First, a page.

Also, in its comments submitted to FDA regarding proposed revisions to the nutrition labeling regulations, AHPA urged the agency to revise the protein regulation to require that the protein content declared in nutrition labeling be based on the nitrogen content of protein only, and not allow it to include the nitrogen content of NPN substances. According to the association, this would mean there are two appropriate methods by which protein may be determined: (1) by subtracting the quantity of NPN sources from the total “protein" calculated based on nitrogen content; or (2) by measuring the total amino acids in the food and subtracting the free amino acids present.
The best way to combat the problem of protein spiking is to understand the available test methodologies and potential limitations, and employ additional screening to ensure your products are not spiked. Two things to consider when measuring the protein content of a product are the methodology to be used and what to measure for. Numerous analytical methods are available for determining the total and free amino acid content of a food. According to the the Food and Agriculture Organization of the United Nations’ (FAO) 2013 report “Dietary Protein Quality Evaluation in Human Nutrition," “no one method of analysis is necessarily the best, with a variety of approaches being acceptable … [T]here is a diversity of food matrices, such that most laboratories adapt methods to best suit their applications." That said, the two most widely accepted methods for protein analysis are the Kjeldahl and Dumas AOAC methods. While utilization of these methods is acceptable, it is important to realize that they test for total nitrogen content in a food. Therefore, to determine the true protein content of a product, particularly in cases where it is evident that the product contains NPN ingredients, additional testing will need to be conducted along the lines of what AHPA suggested in its comments to FDA. Whatever combination of tests is used, the NPN substances should be accounted for and subtracted from the total nitrogen content. Also, brands need to ensure they are using a reputable laboratory that understands the importance of properly calculating protein content.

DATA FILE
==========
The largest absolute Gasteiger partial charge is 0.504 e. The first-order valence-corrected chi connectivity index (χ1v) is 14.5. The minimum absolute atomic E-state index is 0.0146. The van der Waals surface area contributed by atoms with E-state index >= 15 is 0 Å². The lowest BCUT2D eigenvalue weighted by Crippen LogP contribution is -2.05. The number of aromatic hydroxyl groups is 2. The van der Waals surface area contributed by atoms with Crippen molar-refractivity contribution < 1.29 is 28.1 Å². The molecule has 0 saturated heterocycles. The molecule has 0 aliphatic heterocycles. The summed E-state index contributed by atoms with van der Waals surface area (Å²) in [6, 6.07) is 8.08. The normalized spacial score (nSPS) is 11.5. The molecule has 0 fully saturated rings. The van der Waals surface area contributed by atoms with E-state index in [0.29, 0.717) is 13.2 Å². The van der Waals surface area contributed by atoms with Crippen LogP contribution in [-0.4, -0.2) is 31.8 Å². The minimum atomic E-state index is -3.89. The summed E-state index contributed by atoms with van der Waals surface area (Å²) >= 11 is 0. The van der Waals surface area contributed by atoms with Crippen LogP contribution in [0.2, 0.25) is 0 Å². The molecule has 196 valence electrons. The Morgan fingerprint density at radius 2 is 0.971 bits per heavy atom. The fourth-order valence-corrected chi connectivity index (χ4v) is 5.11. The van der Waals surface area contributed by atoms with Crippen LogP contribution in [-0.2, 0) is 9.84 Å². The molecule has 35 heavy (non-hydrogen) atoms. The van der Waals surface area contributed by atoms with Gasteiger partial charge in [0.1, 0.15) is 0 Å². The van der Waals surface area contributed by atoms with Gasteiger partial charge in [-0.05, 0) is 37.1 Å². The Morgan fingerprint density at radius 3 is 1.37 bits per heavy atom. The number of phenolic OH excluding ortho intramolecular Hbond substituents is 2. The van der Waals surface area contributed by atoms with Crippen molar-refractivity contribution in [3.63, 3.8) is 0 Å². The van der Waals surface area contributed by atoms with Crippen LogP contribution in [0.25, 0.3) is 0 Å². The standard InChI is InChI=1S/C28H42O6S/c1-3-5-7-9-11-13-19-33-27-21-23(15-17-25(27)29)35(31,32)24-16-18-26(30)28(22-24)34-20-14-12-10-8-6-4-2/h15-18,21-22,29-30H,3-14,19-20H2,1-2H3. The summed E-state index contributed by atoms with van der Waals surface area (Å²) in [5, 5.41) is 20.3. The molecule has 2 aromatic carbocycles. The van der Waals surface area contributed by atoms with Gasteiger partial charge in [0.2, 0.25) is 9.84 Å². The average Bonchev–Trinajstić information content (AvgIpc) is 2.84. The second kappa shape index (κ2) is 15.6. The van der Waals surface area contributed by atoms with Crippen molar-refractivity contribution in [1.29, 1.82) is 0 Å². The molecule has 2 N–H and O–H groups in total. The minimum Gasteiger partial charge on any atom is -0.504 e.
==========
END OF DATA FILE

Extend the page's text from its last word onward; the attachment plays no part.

For companies that have their products contract manufactured, the protein spiking issue is particularly troublesome. It is important that brand owners engage with their contract manufacturers and choose trustworthy and well-respected manufacturers in the industry that strictly adhere to GMPs (good manufacturing practices). Also, own-label distributors should have comprehensive quality agreements with their contract manufacturers that clearly establish who is responsible for product testing, including testing for protein content.
Companies selling protein supplements need to properly calculate and declare the protein content of their products. Failing to do so could result in a class action lawsuit and a damaged reputation and brand.
Jacqueline Kuler, senior counsel at Amin Talati & Upadhye (amintalati.com), assists companies in complying with the various legal requirements applicable to the manufacture, marketing and distribution of foods, dietary supplements, drugs, medical devices and cosmetics. She works with companies in preparing legally compliant labels and marketing materials, including helping to develop substantiation, and advises in all matters relating to the manufacture and distribution of FDA-regulated products, including registration and listing requirements, GMP (good manufacturing practice) standards, adverse event and recall matters, and import/export issues.